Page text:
I fully admit that touring is still the best way to put one’s music out there into the public, and that it’s still the most effective way to make money for bands when it’s truly successful. I just don’t believe, given the current economic climate, that it’s the fiduciary panacea that people think it is. Not to mention that right now, it’s a pain to find gas in one quarter of the country.

Think I’m a Negative Nellie? Think I’m taking a small sample? We’d love to hear from bands, labels, and more as to whether touring is actually effective.

idolator

  1. Ned Raggett

    Can we make this post mandatory reading for, say, everyone?

  2. Audif Jackson Winters III

    Yeah, I had to laugh when I saw Governor Perdue’s quote this morning in the AJC. I guess he hasn’t driven a few miles north of the Governor’s mansion to Roswell Road in the last few days.

  3. Anonymous

    @Ned Raggett:

    Definitely should be.

    Great post Lucas!

  4. Reidicus

    Excellently done, and +10 for it all being in my backyard. So can we unpack the implications of this? Does this mean that local music scenes will inevitably get less vital outside the media centers of NY, LA and (perhaps) Nashville, as the good acts realize that they need to be playing “local” shows in those places to get noticed? Are distant ‘hoods such as East New York, Brooklyn and Middle Village, Queens about to get mobbed with starving musicians looking for cheap places to live within transit-striking-distance of the action? It’s all rather staggering to ponder.

  5. Chris Molanphy

    Just chiming in to say this is the best all-around breakdown of touring I’ve yet seen. Props, Lucas.

  6. Lucas Jensen

    Thanks, everybody, for the input! By the way, The Independent did a great, similar piece on Birds of Avalon and Polvo. Check it out: [www.indyweek.com]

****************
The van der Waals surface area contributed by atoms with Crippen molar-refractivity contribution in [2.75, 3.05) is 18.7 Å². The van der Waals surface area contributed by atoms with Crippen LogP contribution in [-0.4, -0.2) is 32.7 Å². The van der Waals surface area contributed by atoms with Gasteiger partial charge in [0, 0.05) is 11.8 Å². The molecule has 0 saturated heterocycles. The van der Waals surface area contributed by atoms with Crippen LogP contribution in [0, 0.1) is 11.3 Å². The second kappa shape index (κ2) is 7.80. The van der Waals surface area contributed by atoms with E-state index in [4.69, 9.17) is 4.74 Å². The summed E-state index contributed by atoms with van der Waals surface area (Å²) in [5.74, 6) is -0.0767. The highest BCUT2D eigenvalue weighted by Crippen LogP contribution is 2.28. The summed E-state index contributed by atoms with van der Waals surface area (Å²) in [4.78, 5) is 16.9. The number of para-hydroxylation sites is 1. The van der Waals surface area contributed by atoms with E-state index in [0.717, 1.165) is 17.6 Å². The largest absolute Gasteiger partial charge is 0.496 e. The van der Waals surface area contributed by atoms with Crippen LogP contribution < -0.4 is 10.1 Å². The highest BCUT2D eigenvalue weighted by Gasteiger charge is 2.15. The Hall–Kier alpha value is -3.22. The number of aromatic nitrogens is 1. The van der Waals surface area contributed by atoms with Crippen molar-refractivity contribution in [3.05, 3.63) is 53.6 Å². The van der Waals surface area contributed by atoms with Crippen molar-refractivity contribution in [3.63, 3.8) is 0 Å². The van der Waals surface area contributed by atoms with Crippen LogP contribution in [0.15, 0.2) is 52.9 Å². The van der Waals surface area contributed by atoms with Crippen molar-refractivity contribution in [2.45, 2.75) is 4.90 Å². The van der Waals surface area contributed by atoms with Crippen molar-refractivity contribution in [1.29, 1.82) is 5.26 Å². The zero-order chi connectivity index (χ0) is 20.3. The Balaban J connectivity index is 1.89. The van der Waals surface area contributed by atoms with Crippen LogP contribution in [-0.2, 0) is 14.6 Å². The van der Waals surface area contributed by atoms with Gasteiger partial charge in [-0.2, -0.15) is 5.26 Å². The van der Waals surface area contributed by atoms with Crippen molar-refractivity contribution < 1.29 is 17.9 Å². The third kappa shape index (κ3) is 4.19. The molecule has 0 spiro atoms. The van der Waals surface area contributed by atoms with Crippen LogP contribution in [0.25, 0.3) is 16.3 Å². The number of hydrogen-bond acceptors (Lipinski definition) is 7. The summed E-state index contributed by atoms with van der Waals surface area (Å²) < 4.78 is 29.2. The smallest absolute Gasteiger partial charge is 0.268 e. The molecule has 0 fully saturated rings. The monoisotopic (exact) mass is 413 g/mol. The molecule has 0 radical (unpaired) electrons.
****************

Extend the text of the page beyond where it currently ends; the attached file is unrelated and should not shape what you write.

7. Anonymous

    ah the power of numbers. great post, really puts things in to perspective for everyone involved in this industry. now if only the “public” was in on the secret…

  8. fogsnob

    i believe the “touring = money” applies very well to big and developed bands who have probably had a lot of time and money invested both personally and via record labels.

    not to be crass, but if you’re a band playing music for $150 a night, you better be doing it for the love of playing in front of people and not for a career. in fact, if you start a band with the primary goal of making it into a career, you’re in it for the wrong reasons.

  9. Lucas Jensen

    @fogsnob: Well, maybe you are in it for the wrong reasons, but it’s not cheap to do things with quality and export your art to an audience. Even lo-fi bands have to buy equipment, vans, etc. Those $150-a-nighters are maybe just trying to sustain their art a little more. The Greeks only let land-owners vote because those were the only people in Greek society with the free time to pursue art, philosophy, politics…things of beauty to them. It’s harder to make art when you have to have a low-paying job that’s flexible enough to let you hit the road OR an inflexible high-paying gig that allows them to hit the studio but not the road. It’s an expensive hobby, and it’s a crappy-paying job for 95% of the bands out there.